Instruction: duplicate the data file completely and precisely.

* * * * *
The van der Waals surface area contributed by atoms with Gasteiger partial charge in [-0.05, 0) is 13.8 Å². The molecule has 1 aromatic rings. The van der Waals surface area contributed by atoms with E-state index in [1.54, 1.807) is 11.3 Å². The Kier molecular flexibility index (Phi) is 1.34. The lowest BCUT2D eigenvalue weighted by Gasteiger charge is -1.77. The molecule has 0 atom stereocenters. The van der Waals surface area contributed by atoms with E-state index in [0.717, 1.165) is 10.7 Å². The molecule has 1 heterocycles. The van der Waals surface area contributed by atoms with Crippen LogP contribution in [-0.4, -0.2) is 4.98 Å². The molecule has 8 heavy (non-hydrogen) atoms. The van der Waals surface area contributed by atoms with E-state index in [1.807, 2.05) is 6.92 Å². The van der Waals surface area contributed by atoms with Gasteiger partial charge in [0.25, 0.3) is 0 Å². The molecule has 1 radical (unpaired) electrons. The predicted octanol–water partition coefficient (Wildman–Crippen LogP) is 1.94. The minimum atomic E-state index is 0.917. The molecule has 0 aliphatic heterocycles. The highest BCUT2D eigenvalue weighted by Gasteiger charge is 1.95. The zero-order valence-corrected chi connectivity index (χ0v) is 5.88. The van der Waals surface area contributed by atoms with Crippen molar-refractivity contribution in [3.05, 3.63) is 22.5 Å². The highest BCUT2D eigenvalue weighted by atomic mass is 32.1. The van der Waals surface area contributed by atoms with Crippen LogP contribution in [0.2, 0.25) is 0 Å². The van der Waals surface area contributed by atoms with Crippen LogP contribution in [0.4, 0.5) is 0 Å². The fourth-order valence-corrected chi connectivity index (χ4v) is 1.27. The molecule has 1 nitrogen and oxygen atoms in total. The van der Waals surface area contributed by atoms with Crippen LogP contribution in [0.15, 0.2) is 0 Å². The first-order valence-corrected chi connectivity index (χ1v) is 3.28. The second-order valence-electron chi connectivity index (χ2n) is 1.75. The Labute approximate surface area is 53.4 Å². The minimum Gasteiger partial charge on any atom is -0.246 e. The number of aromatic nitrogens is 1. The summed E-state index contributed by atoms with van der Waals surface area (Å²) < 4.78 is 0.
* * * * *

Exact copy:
The van der Waals surface area contributed by atoms with Gasteiger partial charge in [-0.05, 0) is 13.8 Å². The molecule has 1 aromatic rings. The van der Waals surface area contributed by atoms with E-state index in [1.54, 1.807) is 11.3 Å². The Kier molecular flexibility index (Phi) is 1.34. The lowest BCUT2D eigenvalue weighted by Gasteiger charge is -1.77. The molecule has 0 atom stereocenters. The van der Waals surface area contributed by atoms with E-state index in [0.717, 1.165) is 10.7 Å². The molecule has 1 heterocycles. The van der Waals surface area contributed by atoms with Crippen LogP contribution in [-0.4, -0.2) is 4.98 Å². The molecule has 8 heavy (non-hydrogen) atoms. The van der Waals surface area contributed by atoms with E-state index in [1.807, 2.05) is 6.92 Å². The van der Waals surface area contributed by atoms with Gasteiger partial charge in [0.25, 0.3) is 0 Å². The molecule has 1 radical (unpaired) electrons. The predicted octanol–water partition coefficient (Wildman–Crippen LogP) is 1.94. The minimum atomic E-state index is 0.917. The molecule has 0 aliphatic heterocycles. The highest BCUT2D eigenvalue weighted by Gasteiger charge is 1.95. The zero-order valence-corrected chi connectivity index (χ0v) is 5.88. The van der Waals surface area contributed by atoms with Crippen molar-refractivity contribution in [3.05, 3.63) is 22.5 Å². The highest BCUT2D eigenvalue weighted by atomic mass is 32.1. The van der Waals surface area contributed by atoms with Crippen LogP contribution in [0.2, 0.25) is 0 Å². The van der Waals surface area contributed by atoms with Crippen LogP contribution in [0.4, 0.5) is 0 Å². The fourth-order valence-corrected chi connectivity index (χ4v) is 1.27. The molecule has 1 nitrogen and oxygen atoms in total. The van der Waals surface area contributed by atoms with Crippen LogP contribution in [0.15, 0.2) is 0 Å². The first-order valence-corrected chi connectivity index (χ1v) is 3.28. The second-order valence-electron chi connectivity index (χ2n) is 1.75. The Labute approximate surface area is 53.4 Å². The minimum Gasteiger partial charge on any atom is -0.246 e. The number of aromatic nitrogens is 1. The summed E-state index contributed by atoms with van der Waals surface area (Å²) < 4.78 is 0.